No, energy is not too cheap!

Dumb Thermostat UI

Is energy too cheap to motivate consumers to change their habits and use less?

In the Smart Grid Technology conference I attended in London last week a number of discussion points came up over and over again. I wrote already about how utility companies are wondering how to engage their customers around smart grid projects. Another topic which raised its head frequently was the question of how to motivate customers to change when energy is so cheap!

The obvious answer is to raise the price of energy, and this will happen over time, but it is the wrong answer – in the short-term at any rate.

The issue is not that energy is too cheap, rather it is that people have lots of demands on their attention. To make it worth people’s time to become involved in energy saving activities, if the return is not very high (because energy is cheap) then the process of reducing energy consumption needs to be made simple!

Look at the thermostat above. This is the thermostat to control the central heating/air conditioning in my home. I like to think I am reasonably technical. I have been a Windows sysadmin for a multi-national company, managing Windows, Exchange, Active Directory, ISA and SQL Servers. I edit php files regularly, I remotely manage my own CentOS server via SSH and I’ve even done quite a bit of regex scripting of .htaccess files!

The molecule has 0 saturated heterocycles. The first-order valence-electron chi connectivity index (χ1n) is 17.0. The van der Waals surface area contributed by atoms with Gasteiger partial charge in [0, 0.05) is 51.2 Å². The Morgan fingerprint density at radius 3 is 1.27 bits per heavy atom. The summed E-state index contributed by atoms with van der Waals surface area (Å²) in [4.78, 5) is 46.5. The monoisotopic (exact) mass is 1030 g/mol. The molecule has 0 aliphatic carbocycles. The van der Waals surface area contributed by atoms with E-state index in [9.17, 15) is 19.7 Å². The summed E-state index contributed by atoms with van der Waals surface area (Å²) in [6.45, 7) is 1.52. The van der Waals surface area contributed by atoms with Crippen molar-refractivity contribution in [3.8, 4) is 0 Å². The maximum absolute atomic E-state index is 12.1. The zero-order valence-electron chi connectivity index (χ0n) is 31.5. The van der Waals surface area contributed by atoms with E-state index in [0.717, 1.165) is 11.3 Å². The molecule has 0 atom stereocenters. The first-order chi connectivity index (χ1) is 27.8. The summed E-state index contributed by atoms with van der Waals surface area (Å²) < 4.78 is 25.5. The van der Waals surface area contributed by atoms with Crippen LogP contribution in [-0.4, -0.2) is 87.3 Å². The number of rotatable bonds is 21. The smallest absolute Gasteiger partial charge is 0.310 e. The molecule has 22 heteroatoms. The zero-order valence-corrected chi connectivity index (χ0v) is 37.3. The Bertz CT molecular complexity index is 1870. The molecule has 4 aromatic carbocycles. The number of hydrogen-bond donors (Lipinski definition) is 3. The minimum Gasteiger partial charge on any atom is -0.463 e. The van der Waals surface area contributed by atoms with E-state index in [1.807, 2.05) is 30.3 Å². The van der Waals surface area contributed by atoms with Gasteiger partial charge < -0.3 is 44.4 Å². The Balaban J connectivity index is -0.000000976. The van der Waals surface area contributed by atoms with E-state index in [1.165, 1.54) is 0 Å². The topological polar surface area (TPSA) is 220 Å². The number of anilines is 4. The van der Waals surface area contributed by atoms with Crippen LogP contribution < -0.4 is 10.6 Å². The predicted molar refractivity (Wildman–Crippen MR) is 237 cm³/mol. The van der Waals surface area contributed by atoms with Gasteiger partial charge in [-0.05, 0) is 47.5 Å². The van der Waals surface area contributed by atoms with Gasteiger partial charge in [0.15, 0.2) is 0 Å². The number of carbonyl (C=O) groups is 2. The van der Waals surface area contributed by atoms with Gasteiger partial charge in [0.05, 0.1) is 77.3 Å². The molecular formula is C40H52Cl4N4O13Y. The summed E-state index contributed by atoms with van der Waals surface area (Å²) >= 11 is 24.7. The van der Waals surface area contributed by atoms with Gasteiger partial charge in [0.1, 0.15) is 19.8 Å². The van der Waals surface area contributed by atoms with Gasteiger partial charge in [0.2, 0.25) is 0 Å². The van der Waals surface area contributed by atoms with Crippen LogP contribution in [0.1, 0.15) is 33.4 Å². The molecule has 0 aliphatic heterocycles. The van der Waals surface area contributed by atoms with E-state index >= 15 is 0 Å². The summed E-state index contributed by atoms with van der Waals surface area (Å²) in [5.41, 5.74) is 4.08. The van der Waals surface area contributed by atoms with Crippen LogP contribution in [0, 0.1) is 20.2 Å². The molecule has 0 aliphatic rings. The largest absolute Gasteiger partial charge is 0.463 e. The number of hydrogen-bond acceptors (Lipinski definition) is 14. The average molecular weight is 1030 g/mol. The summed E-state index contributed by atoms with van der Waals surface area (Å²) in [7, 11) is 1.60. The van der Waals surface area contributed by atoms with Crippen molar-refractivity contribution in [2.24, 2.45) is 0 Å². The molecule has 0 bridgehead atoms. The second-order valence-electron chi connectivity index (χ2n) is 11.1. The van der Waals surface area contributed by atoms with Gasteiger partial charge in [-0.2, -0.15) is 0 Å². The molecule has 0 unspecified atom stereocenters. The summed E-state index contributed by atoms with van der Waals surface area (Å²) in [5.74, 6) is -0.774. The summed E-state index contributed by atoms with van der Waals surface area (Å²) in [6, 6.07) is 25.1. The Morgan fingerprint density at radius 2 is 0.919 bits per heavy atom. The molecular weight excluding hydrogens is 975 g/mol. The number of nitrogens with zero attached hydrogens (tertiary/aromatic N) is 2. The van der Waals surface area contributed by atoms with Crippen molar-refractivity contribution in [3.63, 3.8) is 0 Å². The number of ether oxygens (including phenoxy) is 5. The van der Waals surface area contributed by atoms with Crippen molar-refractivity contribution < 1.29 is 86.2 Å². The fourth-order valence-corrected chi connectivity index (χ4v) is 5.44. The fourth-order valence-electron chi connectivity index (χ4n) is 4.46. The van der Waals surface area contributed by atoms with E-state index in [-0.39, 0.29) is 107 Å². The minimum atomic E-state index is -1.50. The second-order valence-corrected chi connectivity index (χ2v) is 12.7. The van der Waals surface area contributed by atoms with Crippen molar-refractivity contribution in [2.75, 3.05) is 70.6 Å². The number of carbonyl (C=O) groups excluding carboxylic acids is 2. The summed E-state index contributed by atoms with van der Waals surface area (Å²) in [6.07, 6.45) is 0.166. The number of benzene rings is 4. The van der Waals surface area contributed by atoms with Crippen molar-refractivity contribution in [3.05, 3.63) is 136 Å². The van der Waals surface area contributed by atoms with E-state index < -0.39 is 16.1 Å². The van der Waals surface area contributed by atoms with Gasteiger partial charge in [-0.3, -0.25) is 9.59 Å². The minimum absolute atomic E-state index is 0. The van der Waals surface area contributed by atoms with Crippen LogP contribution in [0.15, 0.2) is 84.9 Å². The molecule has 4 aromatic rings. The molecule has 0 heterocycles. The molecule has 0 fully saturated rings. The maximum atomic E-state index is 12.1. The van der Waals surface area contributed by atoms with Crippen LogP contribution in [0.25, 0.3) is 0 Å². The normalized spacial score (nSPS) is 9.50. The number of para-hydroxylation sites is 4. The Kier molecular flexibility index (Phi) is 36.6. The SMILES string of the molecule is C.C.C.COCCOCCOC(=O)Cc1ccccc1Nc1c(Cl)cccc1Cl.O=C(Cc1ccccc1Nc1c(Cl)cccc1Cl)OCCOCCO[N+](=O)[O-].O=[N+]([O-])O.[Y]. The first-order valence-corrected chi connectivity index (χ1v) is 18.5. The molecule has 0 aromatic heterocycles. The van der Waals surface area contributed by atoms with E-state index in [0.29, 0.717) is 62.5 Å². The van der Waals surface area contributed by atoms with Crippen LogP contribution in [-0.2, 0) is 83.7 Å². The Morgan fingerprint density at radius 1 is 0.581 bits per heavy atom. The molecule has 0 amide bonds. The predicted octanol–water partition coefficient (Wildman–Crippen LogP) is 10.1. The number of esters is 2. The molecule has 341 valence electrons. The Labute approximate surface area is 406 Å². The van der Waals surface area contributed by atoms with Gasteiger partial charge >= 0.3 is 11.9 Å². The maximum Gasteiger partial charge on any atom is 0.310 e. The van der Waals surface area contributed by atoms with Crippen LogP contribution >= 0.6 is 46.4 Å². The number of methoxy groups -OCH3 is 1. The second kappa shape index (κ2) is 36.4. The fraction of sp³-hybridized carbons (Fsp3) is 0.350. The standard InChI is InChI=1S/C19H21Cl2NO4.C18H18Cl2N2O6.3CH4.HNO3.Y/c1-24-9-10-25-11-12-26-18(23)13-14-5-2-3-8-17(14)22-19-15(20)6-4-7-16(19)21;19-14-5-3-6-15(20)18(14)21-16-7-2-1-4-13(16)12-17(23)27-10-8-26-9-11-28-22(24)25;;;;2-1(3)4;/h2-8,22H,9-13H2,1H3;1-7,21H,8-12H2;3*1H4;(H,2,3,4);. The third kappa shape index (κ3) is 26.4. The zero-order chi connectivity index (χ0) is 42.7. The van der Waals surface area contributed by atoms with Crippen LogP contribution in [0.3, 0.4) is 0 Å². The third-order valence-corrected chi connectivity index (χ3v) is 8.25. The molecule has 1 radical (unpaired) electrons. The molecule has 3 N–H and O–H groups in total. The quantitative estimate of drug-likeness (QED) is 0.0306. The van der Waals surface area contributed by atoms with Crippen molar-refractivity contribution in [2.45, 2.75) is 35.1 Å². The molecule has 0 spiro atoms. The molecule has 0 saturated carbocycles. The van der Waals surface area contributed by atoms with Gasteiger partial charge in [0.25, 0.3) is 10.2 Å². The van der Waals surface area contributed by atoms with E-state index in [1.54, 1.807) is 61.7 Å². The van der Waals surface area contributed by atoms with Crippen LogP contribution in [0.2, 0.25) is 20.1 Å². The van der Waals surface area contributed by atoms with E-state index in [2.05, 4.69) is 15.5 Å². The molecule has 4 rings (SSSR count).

But this thermostat is beyond me!

I know it has a timer, so it should be possible to set it to come on and off at pre-arranged times. Should. Getting it to do so seems to require a Stephen Hawking-like intellect. And, even if I did manage to figure it out, it is so unintuitive that the next time the clock goes forward (or back), I’d have forgotten again and would need to start over! Which begs the question, if my phone knows when to change its clock forward or back, why doesn’t the thermostat – but I digress!

This is far too much hassle entirely. So I don’t use the timer in my thermostat. Or any of its functionality (apart from on/off). And I’m far from being alone in this.

Home energy management systems have, to-date, suffered from having appalling user interfaces. Consequently, no-one uses them. Why would they? They are hard to use and energy is cheap. The room is too hot? Rather than trying to figure out how to turn it down, just open the window!

However, if energy management were made simple and no effort were required to make changes, then it wouldn’t matter nearly as much that the savings were not substantial.

Making energy device interfaces easier to use is no silver bullet mind. This kind of approach needs to be combined with a culture of increased client communications, as I outlined in my earlier post. However, combining these two strategies would go a long way towards making people energy responsive.


Smart Grid Heavy Hitter series – Tropos Networks CEO, Tom Ayers